The doctors’ association said many people have died as a result of the strike by Plateau workers
The Nigerian Medical Association, NMA, Plateau Chapter, on Tuesday said that the ongoing strike by local government workers stalled immunisation against various diseases.
The NMA Chairman, Chris Yilgwan, said ante-natal services usually carried out at the Primary Health Centres run by local health workers were also stalled.
Mr. Yilgwan, who spoke in Jos, explained that immunisations against polio, tuberculosis, hepatitis, measles, pneumonia, tetanus had been suspended as there were no workers to administer them.
“Generally, the strike, which started seven months ago, is responsible for the deterioration of our health indices in Plateau.
“The situation is even worse with the absences of such routine immunisation and antenatal care at the primary health care level,’’ he said.
The medical expert said that the rural dwellers were more affected, and disclosed that many were dying of common diseases because of lack of medical attention.
Mr. Yilgwan said that many women had died of haemorrhage after delivery due to lack of medical attention, while children from age zero to five had been denied the routine immunisation to protect them against childhood killer diseases.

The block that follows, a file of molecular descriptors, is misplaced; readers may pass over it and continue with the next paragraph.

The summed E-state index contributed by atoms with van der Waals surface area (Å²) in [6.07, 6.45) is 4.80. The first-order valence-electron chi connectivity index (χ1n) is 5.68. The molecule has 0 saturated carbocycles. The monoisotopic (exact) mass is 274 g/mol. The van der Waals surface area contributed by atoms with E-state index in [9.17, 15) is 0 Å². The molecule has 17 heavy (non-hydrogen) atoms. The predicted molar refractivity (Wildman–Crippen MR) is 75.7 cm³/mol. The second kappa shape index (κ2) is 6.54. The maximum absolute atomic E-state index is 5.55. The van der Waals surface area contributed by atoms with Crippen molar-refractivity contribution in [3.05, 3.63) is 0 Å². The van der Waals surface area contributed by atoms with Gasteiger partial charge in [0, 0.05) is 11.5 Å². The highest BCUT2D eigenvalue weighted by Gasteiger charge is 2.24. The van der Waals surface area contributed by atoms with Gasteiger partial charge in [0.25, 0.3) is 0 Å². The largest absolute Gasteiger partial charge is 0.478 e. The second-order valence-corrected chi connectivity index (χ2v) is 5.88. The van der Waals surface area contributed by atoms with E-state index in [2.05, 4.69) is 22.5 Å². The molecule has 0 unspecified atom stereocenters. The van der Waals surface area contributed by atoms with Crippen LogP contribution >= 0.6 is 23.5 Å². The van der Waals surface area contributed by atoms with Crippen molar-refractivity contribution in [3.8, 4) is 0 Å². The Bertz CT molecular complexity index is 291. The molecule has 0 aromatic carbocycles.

He also lamented that children, who are the future of the country, have been out of school in the last seven months due to the labour feud.
He stressed that many had been roaming the streets exposing them to various risks such as trafficking, abuse and many social vices.
The NMA official called on the Plateau government to refrain from using inflammatory statements that could polarise the workforce and escalate the disagreement.
As part of its efforts to end the crisis, he said that the Plateau NMA held a congress on the December 11, where it offered some suggestions on the way out.
“Since labour has compromised on the minimum wage law by accepting 55 per cent instead of 100 per cent as stipulated by the minimum wage law, government should also compromise on its `no work no pay’ policy in order to end the protracted strike,” he said.
The chairman said that the NMA was against the “no work no pay” policy of the Plateau government and called for more concern for the downtrodden by those in government.
He called on labour to maintain an open door policy for negotiation with the government because flexibility was necessary for a progressive society.
The state’s secondary hospital, the Plateau Specialist Hospital, had stopped receiving patients following the decision by the health workers, pharmacists and laboratory technicians to join the strike as a mark of solidarity.
Presently, only the doctors attend to the in-patients.
The workers in Plateau embarked on the sympathy strike to force the State Government to pay their colleagues in the local governments the N18, 000 minimum wage and seven months’ salary arrears.
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